To stretch our resources as far as they can go and still provide for my family is part of being a mother and wife. When it comes down to it, we don't really need that much to survive and to thrive, especially when we have the Messiah dwelling in our hearts and home. My daughter has also been a wonderful teacher to me concerning frugality. As she digs through the full basket of toys and comes out with a smile and a plastic lid or cup, I realize how little she needs to be happy. We could all learn a lesson from her contentment.
Sunday, August 9, 2009
Wednesday, August 5, 2009
Comment:*He provides help for His helpmeets when we need it! After I posted this, I received a call from my mom saying that my nephew and brother are willing to come tomorrow and help me paint my bedroom, which I was going to do a little at a time because I know my husband doesn't have time to help. Now it will get done much faster! Baruch Hashem!
Tuesday, August 4, 2009
Monday, July 27, 2009
Since my daughter, now eight and a half months old, was delivered by C-section, I missed out on the pains and experiences associated with labor and delivery. Therefore, breastfeeding was my first major lesson in self-sacrifice as a new mother (other than what I had already learned from my not-so-easy pregnancy of course!) It is often said that the first six weeks are the hardest. Well, I say if you get through the first six days, pat yourself on the back because you are doing good! It is no mystery that breastfeeding hurts in the beginning (and in my case, still does some of the time). I was so grateful for participating with my husband in a Bradley method class ("husband coached childbirth") before the birth because we spent a lot of time just learning to relax our bodies in order to minimize pain, and I have to say, I definitely utilized those methods when learning to breastfeed! Otherwise, I would have been screaming, and that would have made the situation worse... and traumatized the poor, tiny baby who is also struggling to learn this new skill. Continuing on despite the pain is something a mother can do only through self-sacrifice. Breastfeeding is the best option for the baby (as even formula producers will tell you), and that is what has driven me to strive on. Even in those early days and weeks when I wanted so bad to give up and give her formula and maybe get her to sleep a little longer... oh, the temptation... I knew deep in my heart that I would have regrets if I stopped nursing and I just needed to continue until it got easier... and it did.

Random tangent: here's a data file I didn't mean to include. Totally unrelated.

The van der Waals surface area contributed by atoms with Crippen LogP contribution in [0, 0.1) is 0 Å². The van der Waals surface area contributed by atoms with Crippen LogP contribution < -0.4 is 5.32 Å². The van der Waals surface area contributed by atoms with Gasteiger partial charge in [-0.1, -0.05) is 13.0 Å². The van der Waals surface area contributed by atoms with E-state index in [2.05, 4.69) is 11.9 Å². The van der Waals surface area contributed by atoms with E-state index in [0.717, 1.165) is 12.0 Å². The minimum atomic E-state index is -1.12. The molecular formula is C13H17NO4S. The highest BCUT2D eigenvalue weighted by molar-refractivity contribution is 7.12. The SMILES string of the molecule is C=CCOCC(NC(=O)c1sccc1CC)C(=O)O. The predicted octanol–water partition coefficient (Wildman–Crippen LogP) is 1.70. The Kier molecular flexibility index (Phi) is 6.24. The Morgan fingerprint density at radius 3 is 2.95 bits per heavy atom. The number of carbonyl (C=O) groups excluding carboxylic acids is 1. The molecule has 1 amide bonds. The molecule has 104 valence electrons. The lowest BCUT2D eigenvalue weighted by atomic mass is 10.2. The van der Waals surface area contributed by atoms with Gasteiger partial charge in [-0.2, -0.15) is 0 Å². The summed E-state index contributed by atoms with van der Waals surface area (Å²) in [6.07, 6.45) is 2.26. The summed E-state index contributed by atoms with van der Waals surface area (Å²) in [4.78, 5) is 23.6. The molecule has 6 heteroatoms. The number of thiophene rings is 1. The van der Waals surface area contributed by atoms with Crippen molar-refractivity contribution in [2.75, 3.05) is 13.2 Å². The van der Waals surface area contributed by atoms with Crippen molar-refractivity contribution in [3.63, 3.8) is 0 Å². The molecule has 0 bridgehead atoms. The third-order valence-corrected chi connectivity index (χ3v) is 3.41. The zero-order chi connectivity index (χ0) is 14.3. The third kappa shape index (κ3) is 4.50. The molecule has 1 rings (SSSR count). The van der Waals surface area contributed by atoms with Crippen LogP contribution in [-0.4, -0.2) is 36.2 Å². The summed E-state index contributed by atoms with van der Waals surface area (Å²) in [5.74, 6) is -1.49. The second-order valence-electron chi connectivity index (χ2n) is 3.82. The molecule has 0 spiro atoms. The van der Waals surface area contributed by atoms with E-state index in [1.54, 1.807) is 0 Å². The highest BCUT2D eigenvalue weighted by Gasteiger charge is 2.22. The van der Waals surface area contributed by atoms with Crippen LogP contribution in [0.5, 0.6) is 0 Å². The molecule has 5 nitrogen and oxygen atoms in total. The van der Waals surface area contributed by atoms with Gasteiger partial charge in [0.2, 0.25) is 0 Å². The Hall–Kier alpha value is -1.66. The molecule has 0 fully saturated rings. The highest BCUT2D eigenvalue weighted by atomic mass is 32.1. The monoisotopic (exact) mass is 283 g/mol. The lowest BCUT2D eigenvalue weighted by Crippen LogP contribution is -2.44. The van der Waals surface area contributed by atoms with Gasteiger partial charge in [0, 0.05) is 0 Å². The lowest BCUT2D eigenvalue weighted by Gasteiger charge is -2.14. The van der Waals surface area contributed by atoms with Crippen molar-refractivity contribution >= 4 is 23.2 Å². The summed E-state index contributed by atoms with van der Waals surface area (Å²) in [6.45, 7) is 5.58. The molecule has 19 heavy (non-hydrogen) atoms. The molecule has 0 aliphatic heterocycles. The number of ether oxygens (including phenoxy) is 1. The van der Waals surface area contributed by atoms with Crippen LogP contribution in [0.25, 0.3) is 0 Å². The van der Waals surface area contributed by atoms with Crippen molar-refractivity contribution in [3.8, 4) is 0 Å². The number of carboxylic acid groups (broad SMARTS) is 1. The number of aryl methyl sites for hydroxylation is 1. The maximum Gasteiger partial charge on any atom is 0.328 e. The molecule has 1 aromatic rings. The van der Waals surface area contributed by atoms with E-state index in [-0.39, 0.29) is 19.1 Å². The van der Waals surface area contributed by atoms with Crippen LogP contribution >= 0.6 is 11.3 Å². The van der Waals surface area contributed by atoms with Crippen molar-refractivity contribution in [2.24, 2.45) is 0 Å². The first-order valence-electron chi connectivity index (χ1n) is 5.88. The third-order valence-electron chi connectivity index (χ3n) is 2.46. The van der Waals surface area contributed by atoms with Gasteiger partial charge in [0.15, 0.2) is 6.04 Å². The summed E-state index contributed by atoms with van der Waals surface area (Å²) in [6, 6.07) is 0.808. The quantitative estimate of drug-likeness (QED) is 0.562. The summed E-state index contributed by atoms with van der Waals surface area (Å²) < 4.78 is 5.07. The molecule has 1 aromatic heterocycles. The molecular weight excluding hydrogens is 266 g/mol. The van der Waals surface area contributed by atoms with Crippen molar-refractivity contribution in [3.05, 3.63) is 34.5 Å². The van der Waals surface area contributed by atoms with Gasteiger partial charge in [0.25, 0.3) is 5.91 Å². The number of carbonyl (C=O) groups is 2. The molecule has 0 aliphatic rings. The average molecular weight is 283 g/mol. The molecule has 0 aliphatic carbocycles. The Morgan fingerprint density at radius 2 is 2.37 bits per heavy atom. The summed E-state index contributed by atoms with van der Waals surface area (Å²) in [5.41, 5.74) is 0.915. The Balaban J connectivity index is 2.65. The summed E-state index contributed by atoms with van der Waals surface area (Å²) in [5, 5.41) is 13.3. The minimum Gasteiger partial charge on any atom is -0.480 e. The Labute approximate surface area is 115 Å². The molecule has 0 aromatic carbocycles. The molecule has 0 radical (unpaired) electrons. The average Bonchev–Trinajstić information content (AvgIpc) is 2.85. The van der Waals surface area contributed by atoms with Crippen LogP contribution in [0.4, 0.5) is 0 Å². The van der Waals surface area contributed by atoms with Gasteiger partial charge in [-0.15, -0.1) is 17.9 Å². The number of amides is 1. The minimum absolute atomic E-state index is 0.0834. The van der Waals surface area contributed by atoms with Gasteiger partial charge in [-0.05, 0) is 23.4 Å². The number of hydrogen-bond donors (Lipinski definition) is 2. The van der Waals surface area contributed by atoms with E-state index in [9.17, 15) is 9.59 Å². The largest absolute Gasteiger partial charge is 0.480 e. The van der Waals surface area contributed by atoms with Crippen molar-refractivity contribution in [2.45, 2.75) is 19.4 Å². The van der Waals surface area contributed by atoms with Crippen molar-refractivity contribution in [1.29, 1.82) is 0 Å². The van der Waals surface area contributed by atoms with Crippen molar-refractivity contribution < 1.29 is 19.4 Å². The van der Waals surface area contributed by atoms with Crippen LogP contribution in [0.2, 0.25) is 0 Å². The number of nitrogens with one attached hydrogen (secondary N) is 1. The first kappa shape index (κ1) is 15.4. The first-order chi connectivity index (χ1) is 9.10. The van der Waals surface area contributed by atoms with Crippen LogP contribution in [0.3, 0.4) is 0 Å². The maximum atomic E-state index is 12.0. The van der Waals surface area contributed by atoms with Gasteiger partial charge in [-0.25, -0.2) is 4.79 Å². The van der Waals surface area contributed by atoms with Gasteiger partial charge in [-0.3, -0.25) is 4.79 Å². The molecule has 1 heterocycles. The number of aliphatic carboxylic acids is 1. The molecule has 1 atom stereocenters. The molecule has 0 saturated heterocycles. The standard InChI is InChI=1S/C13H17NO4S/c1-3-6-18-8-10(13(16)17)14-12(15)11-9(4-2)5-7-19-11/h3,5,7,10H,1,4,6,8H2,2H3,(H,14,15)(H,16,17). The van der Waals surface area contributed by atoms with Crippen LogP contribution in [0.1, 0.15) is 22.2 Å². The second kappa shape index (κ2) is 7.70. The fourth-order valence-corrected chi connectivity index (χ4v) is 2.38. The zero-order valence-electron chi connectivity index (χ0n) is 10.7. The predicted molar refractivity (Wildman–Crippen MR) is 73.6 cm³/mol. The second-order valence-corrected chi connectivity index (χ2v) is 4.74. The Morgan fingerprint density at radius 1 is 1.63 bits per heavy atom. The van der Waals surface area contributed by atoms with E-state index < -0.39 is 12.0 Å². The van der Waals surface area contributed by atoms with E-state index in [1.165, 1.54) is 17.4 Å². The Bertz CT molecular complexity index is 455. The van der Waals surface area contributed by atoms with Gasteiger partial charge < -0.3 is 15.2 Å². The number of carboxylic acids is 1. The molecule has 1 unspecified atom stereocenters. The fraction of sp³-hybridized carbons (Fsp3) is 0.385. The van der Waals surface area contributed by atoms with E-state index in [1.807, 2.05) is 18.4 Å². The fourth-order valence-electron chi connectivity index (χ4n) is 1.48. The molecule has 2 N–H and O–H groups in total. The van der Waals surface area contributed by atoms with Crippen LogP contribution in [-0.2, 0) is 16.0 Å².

In addition, there are experiences and teachings that I could have received from no other place than my own body. Isn't is miraculous that women's bodies produce milk for babies? And it doesn't end there, women produce milk for their young, specifically engineered (by a loving Creator) to nourish that baby at this time who has these needs, and no matter how hard we try, no man-made formula will ever match this. I am by no means putting down loving mothers who choose to feed formula to their babies, and I am well aware that there are circumstances that hinder or make breastfeeding impossible. I am simply telling of my unique experience on this journey. Breast milk is miraculous, as we learned in our childbirth class, and it has pointed me further towards a miraculous G-d.
Thinking about this topic reminded me of something I believe I heard in a college Hebrew course. One of G-d's names in the Scriptures is El Shaddai (commonly translated as G-d Almighty). Strong's Concordance has this to say: "The title Shadday really indicates the fullness and riches of G-d's grace, and would remind the Hebrew reader that from G-d comes every good and perfect gift-- that He is never weary of pouring forth His mercies on His people, and that He is more than ready to give than they are to receive. (2) Bountiful expresses the sense most exactly. (3) El sets forth the might of G-d and the title Shadday points to the inexhaustible stores of His bounty." If you look just nine words earlier in Strong's, there's the word shad, which is defined as "the breast of a woman or animal." The teacher used this similarity and relationship of these Hebrew words to say that G-d is our nourishment, just as a nursing mother nourishes her child. El Shaddai is not only powerful and mighty, but El Shaddai is a G-d who nourishes and provides. I find that beautiful, and even more so now as a nursing mother myself.